Can you tell us a bit about yourself?
Unlike our other personas, I am a real person, although I think I prefer my digital look.
I am British, born and bred in London and still living in a London suburb with my partner Neil and our house rabbit (or the real boss) Dobby.
I am the Founder of Be #PeopleSmart and loving being part of the journey to improved disability inclusion and accessibility for our clients.
I love to travel, which has of course taken a knock due to the pandemic, however it’s given me chance to look at areas of the UK I still need to visit.
Can you please tell us a bit about how disability inclusion and accessibility impact you?
I wasn’t sure about including myself in the persona images at first, however I’m representing someone who isn’t currently disabled.
I have a personal and professional passion for disability inclusion and have been noted for my tenacity (a nice way of saying I’m very vocal) in addressing the fact that, in many organisations, diversity and inclusion (D&I) is only diverse-ish, as so often there is little or no strategy or tangible action with regards disability inclusion.
With regards personal impact, accessibility also enables me. For example, poor contrast makes it difficult for me to read information, controlling my laptop with my voice give me flexibility to move around more and non-intuitive websites make it difficult for me to find the information I need.
If you could deliver a 1 hour workshop, dedicated to disability inclusion, to the entire population what would you focus on?
Well, I do deliver workshops quite regularly and it’s always interesting when you start with a blank page to decide what content adds most value. However, I’d start with an overview of disabilities, including statistics and legislation, then move into inclusive behaviours and practices and finally I’d have an immersive exercise to give an idea of how it can feel to be excluded.
I would include how legislation is of course non-negotiable, however we shouldn’t limit ourselves to legislative obligations. People aren’t clauses in a document and therefore it should be about simply doing the right thing to give everyone an equitable experience, where I’d share the difference between equality and equity.
I’d be keen to also include a discussion on labels. Why do we need to put labels on people, simply to enable them to go about their day to day lives? Inclusion should simply be giving people access to the tools and services they need, to either be productive employees or to be able to do business with us. Many organisations have a room that can be used for prayers, a space for nursing mothers and usually ramps or a lift wherever there are stairs. However, beyond that, when it comes to accessibility people often want to know why they’re accommodating someone before action is taken. Does it really matter? People aren’t labels, they are human beings with skills, abilities, likes, dislikes and needs; it’s only when we aren’t accessible that barriers are created.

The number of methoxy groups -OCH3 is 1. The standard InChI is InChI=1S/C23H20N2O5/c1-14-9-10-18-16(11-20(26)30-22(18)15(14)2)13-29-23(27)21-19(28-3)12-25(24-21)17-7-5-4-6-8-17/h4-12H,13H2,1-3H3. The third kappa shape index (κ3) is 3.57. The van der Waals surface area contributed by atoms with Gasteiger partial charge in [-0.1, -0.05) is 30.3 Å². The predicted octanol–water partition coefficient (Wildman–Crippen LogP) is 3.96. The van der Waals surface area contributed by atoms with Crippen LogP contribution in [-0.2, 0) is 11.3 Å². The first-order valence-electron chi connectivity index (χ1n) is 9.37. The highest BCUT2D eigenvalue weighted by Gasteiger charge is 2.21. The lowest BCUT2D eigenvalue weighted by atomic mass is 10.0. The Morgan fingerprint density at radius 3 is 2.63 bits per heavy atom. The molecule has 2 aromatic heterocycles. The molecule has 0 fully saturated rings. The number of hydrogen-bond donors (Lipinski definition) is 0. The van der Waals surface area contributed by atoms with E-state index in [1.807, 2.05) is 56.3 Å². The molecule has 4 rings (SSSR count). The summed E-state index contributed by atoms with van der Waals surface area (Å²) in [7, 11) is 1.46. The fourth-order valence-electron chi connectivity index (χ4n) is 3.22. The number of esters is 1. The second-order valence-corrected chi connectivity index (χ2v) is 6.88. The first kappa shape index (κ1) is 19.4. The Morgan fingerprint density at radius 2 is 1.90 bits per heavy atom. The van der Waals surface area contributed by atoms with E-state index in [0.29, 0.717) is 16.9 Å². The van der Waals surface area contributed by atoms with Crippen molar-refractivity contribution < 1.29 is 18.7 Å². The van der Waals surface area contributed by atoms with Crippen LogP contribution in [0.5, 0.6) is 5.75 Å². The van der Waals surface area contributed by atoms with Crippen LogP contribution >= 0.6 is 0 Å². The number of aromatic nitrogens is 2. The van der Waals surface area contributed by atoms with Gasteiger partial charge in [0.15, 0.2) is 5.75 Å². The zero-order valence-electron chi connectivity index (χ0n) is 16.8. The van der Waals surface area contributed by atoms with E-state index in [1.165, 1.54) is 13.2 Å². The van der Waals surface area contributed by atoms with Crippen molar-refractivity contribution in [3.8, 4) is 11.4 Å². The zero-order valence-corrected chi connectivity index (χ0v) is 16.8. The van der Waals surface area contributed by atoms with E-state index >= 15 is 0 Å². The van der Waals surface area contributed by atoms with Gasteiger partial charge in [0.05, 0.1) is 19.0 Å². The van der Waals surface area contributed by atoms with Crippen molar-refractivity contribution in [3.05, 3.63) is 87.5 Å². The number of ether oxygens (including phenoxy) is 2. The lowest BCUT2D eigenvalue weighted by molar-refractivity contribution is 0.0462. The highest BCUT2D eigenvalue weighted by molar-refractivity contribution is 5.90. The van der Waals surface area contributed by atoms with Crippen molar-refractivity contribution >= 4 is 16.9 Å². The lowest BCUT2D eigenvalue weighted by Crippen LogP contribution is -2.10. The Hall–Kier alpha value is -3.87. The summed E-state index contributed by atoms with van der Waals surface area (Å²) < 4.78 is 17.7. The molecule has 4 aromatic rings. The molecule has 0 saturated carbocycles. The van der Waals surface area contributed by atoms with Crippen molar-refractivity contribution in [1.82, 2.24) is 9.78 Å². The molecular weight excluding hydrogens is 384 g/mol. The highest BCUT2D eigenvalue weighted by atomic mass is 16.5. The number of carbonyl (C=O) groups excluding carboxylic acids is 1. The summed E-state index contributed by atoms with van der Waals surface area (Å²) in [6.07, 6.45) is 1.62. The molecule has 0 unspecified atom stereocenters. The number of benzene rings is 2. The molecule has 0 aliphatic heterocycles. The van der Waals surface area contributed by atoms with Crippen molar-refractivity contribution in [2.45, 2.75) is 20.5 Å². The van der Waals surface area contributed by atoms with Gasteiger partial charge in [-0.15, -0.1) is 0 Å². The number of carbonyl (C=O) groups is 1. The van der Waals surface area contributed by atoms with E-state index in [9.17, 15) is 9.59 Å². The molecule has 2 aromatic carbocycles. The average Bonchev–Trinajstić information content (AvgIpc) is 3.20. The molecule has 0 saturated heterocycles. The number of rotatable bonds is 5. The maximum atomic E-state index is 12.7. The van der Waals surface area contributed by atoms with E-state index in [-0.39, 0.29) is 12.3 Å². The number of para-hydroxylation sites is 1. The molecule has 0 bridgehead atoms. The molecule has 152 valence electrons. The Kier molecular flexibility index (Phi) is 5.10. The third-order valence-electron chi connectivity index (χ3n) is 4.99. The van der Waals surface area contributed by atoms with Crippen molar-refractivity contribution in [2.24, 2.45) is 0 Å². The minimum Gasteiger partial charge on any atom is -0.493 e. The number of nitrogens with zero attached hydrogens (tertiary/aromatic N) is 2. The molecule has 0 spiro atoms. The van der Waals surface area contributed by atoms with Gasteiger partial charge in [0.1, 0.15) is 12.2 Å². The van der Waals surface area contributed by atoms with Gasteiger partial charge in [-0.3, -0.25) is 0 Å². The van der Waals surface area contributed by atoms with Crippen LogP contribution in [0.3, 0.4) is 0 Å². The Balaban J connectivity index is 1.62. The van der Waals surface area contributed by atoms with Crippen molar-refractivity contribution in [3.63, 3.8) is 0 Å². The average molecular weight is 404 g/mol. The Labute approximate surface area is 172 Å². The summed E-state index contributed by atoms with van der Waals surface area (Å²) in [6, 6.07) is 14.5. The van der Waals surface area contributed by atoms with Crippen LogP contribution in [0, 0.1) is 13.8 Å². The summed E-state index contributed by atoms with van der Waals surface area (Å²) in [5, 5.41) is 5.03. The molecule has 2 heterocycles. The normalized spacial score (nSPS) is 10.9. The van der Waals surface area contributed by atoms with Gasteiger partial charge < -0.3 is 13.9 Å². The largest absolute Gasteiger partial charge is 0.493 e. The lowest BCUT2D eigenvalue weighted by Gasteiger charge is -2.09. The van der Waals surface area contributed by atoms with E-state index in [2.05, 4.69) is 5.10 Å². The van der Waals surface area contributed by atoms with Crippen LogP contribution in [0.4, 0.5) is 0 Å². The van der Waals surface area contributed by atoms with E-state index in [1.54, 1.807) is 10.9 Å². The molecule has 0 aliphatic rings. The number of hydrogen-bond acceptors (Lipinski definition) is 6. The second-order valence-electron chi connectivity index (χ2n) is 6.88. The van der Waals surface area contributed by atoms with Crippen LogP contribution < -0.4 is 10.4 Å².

I am a real believer in sharing quick wins too, as they are things we can all do from today to make a difference and it helps people identify how simple inclusion can be, even if that means doing things a little differently to how we have in the past.
Are there places, systems, or services you regularly find difficult to access?
As I mentioned, I don’t currently have a disability, however I still find some things difficult to access. For example, high shelves in a supermarket (I’m 5’ 3” or 160cm), non-intuitive websites, any documents, labels or websites with poor contrast and videos or podcasts with background music and audible messaging playing at one time – my attention doesn’t know where to aim.
Do you have the same accessibility challenges at home?
Just the high shelves again for me, although I have solutions built in for that; I have a set of steps that store away in a low cupboard which can be pulled out to access the higher shelves.
If you could change just 2 things to improve accessibility, what would you start with?
Just 2? Wow, this is tough.
I would have to choose all organisations to have an inclusive communications policy, which not only states all documents and channels must be fully accessible, but also shows those administering the information what that means and how to achieve it.
This really is tough, as I have about 12 different things going around my head right now.
Ok, my second choice will be fully accessible public transport everywhere.
As we don’t have a magic genie to grant my wishes, I guess I’d better get back to work.